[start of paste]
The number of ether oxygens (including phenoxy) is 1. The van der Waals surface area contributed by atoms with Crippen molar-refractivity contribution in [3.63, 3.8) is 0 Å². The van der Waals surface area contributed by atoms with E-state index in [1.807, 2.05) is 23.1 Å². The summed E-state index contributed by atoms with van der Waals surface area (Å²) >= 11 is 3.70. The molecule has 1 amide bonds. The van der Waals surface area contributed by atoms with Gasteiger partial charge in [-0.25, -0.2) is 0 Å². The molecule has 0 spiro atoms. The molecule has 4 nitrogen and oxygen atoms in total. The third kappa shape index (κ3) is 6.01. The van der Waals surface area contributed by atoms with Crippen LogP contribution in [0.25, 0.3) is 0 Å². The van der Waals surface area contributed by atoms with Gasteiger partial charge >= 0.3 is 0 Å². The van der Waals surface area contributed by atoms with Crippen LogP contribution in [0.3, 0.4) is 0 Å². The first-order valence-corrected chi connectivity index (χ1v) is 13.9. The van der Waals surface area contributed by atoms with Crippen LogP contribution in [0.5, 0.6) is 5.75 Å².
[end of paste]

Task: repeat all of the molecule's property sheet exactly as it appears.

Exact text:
The number of ether oxygens (including phenoxy) is 1. The van der Waals surface area contributed by atoms with Crippen molar-refractivity contribution in [3.63, 3.8) is 0 Å². The van der Waals surface area contributed by atoms with E-state index in [1.807, 2.05) is 23.1 Å². The summed E-state index contributed by atoms with van der Waals surface area (Å²) >= 11 is 3.70. The molecule has 1 amide bonds. The van der Waals surface area contributed by atoms with Gasteiger partial charge in [-0.25, -0.2) is 0 Å². The molecule has 0 spiro atoms. The molecule has 4 nitrogen and oxygen atoms in total. The third kappa shape index (κ3) is 6.01. The van der Waals surface area contributed by atoms with Crippen LogP contribution in [0.25, 0.3) is 0 Å². The van der Waals surface area contributed by atoms with Gasteiger partial charge >= 0.3 is 0 Å². The van der Waals surface area contributed by atoms with Crippen LogP contribution in [0.3, 0.4) is 0 Å². The first-order valence-corrected chi connectivity index (χ1v) is 13.9. The van der Waals surface area contributed by atoms with Crippen LogP contribution in [0.5, 0.6) is 5.75 Å².